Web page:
An interview with
“I would not want to go out on the road and become the female version of Prince, or the Black equivalent of Pat Benatar, or start wearing spandex pedal-pushers and ‘come fuck me’ pumps. That's not really what it's all about.”
By Joseph Beam
Whose records do you listen to?
I listen to Bobby McFerrin a lot. He's only released one album. Bobby is "the" creative vocal genius of the twentieth century, as far as I'm concerned, yet very few people know that this man exists, and that's so bizarre.
I have, I think, every album Aretha Franklin has ever made. I still listen to Johnny Mathis, Nancy Wilson, Ella, Dinah Washington, Donny Hathaway, and James Taylor.
What I'm about is the preservation of the real tradition of Rhythm and Blues. Although the concept of commercial Black music has changed in the last fifteen years, there was a lot of spontaneity going on in the music those days.
Now, it's more "Pavlovian" because its programmed. You know exactly what part the singer is going to break the song down and work the crowd into a frenzy, instead of allowing it to happen naturally.
The older R&B is very passionate, gut level stuff. The lyrics were written a lot about pain, suffering, and struggle. I get my political values from that music. I heard a lot of political messages in songs from those days, from people like Ray Charles.
Will there be political songs on your new album?
Yes. I think nowadays people think that if you don't write a song that is blatantly political, with a sledgehammer lyric, then it's somehow not political. But there's a lot of political content in many songs written throughout the forties, fifties and sixties.
A song like "Strange Fruit," for example, that's a political song. "Jesus Children of America" is a political song and, by combining it with "The World is a Ghetto," I'm making a strong political statement. I don't think there's any way a person could miss the point of what I'm trying to say.
Are you going to produce your new record?
No, I don't think I'm going to that again. I'm going to have my longtime friend Ray Orbiedo produce the new album.
What are the responsibilities of a producer?
The producer's role changes from project to project. A producer decides what the tempo in the grooves is going to be like and what inversion you play on a certain chord. If it's too hip, you don't want to put it on a dance tune.
A producer decides if the music should be more accessible or if it should be more complicated in a certain spot, and arranges that sort of stuff. Chooses musicians, length of tunes. It's like being a football coach. Get everybody together, map out the plays, tell 'em where to go, and blow the whistle.
Why would you not produce this time?
Because it's too hard to be objective. I can do it for someone else's project, but I think the producer needs to stay on the other side of the glass. Objectivity is the most important role of the producer and once you get totally involved in a project—playing on it, trying to decide—it's too hard to separate yourself from the thing.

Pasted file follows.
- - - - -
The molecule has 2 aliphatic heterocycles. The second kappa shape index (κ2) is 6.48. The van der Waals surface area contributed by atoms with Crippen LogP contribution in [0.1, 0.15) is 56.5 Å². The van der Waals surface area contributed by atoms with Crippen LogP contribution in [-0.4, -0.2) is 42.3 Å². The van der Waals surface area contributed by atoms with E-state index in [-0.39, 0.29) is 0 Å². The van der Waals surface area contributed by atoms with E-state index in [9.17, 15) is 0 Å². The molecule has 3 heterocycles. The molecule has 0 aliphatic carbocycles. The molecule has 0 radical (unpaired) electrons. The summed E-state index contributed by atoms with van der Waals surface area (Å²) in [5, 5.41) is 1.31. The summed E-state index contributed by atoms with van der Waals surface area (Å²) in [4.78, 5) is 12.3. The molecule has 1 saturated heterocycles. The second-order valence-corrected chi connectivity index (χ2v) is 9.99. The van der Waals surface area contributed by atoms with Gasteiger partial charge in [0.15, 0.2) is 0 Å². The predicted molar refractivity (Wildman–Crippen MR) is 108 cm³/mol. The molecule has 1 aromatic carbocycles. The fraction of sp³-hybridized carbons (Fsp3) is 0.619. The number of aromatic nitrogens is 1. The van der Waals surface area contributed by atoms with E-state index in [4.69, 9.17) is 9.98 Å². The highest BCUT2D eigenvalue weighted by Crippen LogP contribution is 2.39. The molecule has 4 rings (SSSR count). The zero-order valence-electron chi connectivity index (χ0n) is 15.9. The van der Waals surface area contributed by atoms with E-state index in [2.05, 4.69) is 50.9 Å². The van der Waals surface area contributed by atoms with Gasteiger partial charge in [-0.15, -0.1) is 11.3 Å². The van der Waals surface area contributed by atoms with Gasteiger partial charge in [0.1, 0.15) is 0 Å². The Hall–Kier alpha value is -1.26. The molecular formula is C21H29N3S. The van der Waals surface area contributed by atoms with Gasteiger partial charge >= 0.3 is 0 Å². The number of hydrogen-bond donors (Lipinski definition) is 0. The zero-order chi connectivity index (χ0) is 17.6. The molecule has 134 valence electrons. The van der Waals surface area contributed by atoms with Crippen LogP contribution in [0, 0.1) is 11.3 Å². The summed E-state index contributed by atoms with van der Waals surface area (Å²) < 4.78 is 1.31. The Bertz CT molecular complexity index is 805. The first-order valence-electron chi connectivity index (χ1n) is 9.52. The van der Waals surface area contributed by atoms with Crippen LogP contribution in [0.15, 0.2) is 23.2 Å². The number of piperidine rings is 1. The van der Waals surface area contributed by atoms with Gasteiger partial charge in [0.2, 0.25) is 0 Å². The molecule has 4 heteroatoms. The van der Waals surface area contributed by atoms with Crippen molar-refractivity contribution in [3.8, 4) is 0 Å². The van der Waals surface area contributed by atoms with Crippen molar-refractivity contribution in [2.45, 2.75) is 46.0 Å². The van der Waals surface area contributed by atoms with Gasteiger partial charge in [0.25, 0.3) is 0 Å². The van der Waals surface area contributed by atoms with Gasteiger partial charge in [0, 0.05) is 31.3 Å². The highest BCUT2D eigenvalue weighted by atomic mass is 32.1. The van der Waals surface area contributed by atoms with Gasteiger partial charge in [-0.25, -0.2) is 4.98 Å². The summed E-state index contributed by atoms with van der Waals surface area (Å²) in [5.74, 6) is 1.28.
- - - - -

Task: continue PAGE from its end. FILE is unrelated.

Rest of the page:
There are a few people who can do it, but they have worked at it and worked at it. Stevie [Wonder] does it. Todd Rundgren does it. But they're in the studio all the time.
What would you do if you had the number one song on the Billboard charts?
I ask myself that question many times and I don't know what I would do. I just hope I stay the same person. I'd like to keep the same goals.
I would not want to go out on the road, for example, and become the female version of Prince, or the Black equivalent of Pat Benatar, or start wearing spandex pedal-pushers and "come fuck me" pumps. That's not really what it's all about.
There was one point during your show when you said, "I've worked my nerves."
I really like when that happens to me on stage. I really like it when I actually enjoy what has taken place as much as the audience seems to. Then I have to sit still for just a moment because I don't know what to do. It feels real good to be moved that way, but it's not really me moving myself.
I was talking to a friend yesterday about how I go off stage after a gig and, if I feel like we've done a good show and the audience liked it, and everybody is pretty much happy, then I go to the mirror and say "it's not you."
I've done that every night since I've been on tour. "It's not you; you are the vehicle for the music." I consider myself real fortunate to be chosen to be a messenger but it's not me doing it. That keeps me in my place.
As we've talked about all these things my mind starts working overtime. I think all the time, everyday, what it is that I'm about as a person. And I've shared with you some of the things that I believe I'm about.
But one of the things that I really hope will happen, as I progress and continue on, I would like to be able to see a night when I go on stage and see the audience filled with Black Lesbian and Gay faces. That would be the ultimate "get-off" in my life: to see a crowd of Black Lesbians and Black Gay men supporting me. Supporting ourselves! Because we do sometimes live between two countries.”
Fame and fortune have rarely chased Black women vocalists.All too often, they have been the unwary victims of an industry that ingests and regurgitates performers in a whimsical, sometimes fatal fashion. Linda Tillery, however, in the mold of Alberta Hunter and Betty Carter, refuses to submit.